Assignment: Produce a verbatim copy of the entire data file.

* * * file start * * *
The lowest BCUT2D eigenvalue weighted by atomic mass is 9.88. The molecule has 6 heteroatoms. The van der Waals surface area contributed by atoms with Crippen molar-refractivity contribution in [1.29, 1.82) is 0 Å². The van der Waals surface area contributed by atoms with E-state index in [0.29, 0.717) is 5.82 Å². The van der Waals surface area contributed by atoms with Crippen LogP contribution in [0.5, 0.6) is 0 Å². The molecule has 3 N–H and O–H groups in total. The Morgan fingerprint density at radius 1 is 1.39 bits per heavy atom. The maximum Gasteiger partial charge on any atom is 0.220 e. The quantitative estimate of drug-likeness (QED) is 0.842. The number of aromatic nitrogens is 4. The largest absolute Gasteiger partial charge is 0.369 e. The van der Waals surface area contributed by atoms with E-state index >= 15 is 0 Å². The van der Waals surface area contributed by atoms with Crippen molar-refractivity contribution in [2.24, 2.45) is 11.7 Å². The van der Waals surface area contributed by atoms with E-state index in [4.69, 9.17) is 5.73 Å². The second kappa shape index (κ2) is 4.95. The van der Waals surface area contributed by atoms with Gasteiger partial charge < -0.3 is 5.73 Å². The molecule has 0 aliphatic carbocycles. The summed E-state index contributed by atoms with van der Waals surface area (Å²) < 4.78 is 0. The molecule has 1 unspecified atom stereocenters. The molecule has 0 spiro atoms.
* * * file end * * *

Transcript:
The lowest BCUT2D eigenvalue weighted by atomic mass is 9.88. The molecule has 6 heteroatoms. The van der Waals surface area contributed by atoms with Crippen molar-refractivity contribution in [1.29, 1.82) is 0 Å². The van der Waals surface area contributed by atoms with E-state index in [0.29, 0.717) is 5.82 Å². The van der Waals surface area contributed by atoms with Crippen LogP contribution in [0.5, 0.6) is 0 Å². The molecule has 3 N–H and O–H groups in total. The Morgan fingerprint density at radius 1 is 1.39 bits per heavy atom. The maximum Gasteiger partial charge on any atom is 0.220 e. The quantitative estimate of drug-likeness (QED) is 0.842. The number of aromatic nitrogens is 4. The largest absolute Gasteiger partial charge is 0.369 e. The van der Waals surface area contributed by atoms with E-state index >= 15 is 0 Å². The van der Waals surface area contributed by atoms with Crippen molar-refractivity contribution in [2.24, 2.45) is 11.7 Å². The van der Waals surface area contributed by atoms with E-state index in [4.69, 9.17) is 5.73 Å². The second kappa shape index (κ2) is 4.95. The van der Waals surface area contributed by atoms with Gasteiger partial charge < -0.3 is 5.73 Å². The molecule has 0 aliphatic carbocycles. The summed E-state index contributed by atoms with van der Waals surface area (Å²) < 4.78 is 0. The molecule has 1 unspecified atom stereocenters. The molecule has 0 spiro atoms.